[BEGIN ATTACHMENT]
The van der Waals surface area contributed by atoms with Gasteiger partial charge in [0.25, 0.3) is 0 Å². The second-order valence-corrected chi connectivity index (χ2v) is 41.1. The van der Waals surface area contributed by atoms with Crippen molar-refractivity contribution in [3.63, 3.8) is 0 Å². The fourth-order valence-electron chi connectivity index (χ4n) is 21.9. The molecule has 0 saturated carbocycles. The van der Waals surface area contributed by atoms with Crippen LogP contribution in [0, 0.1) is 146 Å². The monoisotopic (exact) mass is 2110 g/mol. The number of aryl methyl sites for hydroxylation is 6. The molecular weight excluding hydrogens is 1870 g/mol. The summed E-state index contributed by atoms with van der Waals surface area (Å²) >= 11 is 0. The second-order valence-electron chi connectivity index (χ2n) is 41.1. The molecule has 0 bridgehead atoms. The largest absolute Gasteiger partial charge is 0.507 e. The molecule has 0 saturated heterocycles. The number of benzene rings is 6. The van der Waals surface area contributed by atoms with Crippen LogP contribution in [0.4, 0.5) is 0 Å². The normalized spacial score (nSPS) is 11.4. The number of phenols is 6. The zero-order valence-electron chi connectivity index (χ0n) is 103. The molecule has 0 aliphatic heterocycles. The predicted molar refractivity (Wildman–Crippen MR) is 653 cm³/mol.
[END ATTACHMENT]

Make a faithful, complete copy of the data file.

The van der Waals surface area contributed by atoms with Gasteiger partial charge in [0.25, 0.3) is 0 Å². The second-order valence-corrected chi connectivity index (χ2v) is 41.1. The van der Waals surface area contributed by atoms with Crippen molar-refractivity contribution in [3.63, 3.8) is 0 Å². The fourth-order valence-electron chi connectivity index (χ4n) is 21.9. The molecule has 0 saturated carbocycles. The van der Waals surface area contributed by atoms with Crippen LogP contribution in [0, 0.1) is 146 Å². The monoisotopic (exact) mass is 2110 g/mol. The number of aryl methyl sites for hydroxylation is 6. The molecular weight excluding hydrogens is 1870 g/mol. The summed E-state index contributed by atoms with van der Waals surface area (Å²) >= 11 is 0. The second-order valence-electron chi connectivity index (χ2n) is 41.1. The molecule has 0 bridgehead atoms. The largest absolute Gasteiger partial charge is 0.507 e. The molecule has 0 saturated heterocycles. The number of benzene rings is 6. The van der Waals surface area contributed by atoms with Crippen LogP contribution in [0.4, 0.5) is 0 Å². The normalized spacial score (nSPS) is 11.4. The number of phenols is 6. The zero-order valence-electron chi connectivity index (χ0n) is 103. The molecule has 0 aliphatic heterocycles. The predicted molar refractivity (Wildman–Crippen MR) is 653 cm³/mol.